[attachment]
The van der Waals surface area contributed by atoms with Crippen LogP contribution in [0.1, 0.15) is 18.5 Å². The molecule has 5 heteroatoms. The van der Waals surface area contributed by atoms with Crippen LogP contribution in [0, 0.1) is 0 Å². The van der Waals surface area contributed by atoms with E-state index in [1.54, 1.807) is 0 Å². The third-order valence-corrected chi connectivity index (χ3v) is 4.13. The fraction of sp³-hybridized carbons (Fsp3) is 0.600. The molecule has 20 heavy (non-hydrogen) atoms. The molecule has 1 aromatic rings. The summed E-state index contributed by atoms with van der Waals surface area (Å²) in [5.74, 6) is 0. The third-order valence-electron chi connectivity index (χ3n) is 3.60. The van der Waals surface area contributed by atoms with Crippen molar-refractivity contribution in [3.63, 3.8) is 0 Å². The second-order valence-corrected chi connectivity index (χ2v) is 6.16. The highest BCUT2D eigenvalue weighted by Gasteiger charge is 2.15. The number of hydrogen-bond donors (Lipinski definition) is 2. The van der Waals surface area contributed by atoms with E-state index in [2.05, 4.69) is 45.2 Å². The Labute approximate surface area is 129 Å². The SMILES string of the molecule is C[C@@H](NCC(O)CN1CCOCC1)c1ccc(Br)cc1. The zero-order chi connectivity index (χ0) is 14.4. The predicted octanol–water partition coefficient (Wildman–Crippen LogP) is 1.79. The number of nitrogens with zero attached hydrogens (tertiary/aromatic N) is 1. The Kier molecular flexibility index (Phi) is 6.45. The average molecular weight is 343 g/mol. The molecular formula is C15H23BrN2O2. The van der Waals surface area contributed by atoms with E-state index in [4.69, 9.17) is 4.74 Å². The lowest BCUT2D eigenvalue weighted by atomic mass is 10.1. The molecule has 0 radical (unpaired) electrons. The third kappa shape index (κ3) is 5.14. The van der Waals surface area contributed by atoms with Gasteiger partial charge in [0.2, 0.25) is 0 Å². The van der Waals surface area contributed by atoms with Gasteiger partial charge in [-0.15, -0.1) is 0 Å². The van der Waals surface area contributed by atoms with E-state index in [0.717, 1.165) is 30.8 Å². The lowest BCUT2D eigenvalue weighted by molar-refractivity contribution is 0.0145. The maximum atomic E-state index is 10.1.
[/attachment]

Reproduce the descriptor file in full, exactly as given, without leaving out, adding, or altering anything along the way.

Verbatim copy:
The van der Waals surface area contributed by atoms with Crippen LogP contribution in [0.1, 0.15) is 18.5 Å². The molecule has 5 heteroatoms. The van der Waals surface area contributed by atoms with Crippen LogP contribution in [0, 0.1) is 0 Å². The van der Waals surface area contributed by atoms with E-state index in [1.54, 1.807) is 0 Å². The third-order valence-corrected chi connectivity index (χ3v) is 4.13. The fraction of sp³-hybridized carbons (Fsp3) is 0.600. The molecule has 20 heavy (non-hydrogen) atoms. The molecule has 1 aromatic rings. The summed E-state index contributed by atoms with van der Waals surface area (Å²) in [5.74, 6) is 0. The third-order valence-electron chi connectivity index (χ3n) is 3.60. The van der Waals surface area contributed by atoms with Crippen molar-refractivity contribution in [3.63, 3.8) is 0 Å². The second-order valence-corrected chi connectivity index (χ2v) is 6.16. The highest BCUT2D eigenvalue weighted by Gasteiger charge is 2.15. The number of hydrogen-bond donors (Lipinski definition) is 2. The van der Waals surface area contributed by atoms with E-state index in [2.05, 4.69) is 45.2 Å². The Labute approximate surface area is 129 Å². The SMILES string of the molecule is C[C@@H](NCC(O)CN1CCOCC1)c1ccc(Br)cc1. The zero-order chi connectivity index (χ0) is 14.4. The predicted octanol–water partition coefficient (Wildman–Crippen LogP) is 1.79. The number of nitrogens with zero attached hydrogens (tertiary/aromatic N) is 1. The Kier molecular flexibility index (Phi) is 6.45. The average molecular weight is 343 g/mol. The molecular formula is C15H23BrN2O2. The van der Waals surface area contributed by atoms with E-state index in [4.69, 9.17) is 4.74 Å². The lowest BCUT2D eigenvalue weighted by atomic mass is 10.1. The molecule has 0 radical (unpaired) electrons. The third kappa shape index (κ3) is 5.14. The van der Waals surface area contributed by atoms with Gasteiger partial charge in [0.2, 0.25) is 0 Å². The van der Waals surface area contributed by atoms with Gasteiger partial charge in [-0.15, -0.1) is 0 Å². The van der Waals surface area contributed by atoms with E-state index in [0.717, 1.165) is 30.8 Å². The lowest BCUT2D eigenvalue weighted by molar-refractivity contribution is 0.0145. The maximum atomic E-state index is 10.1.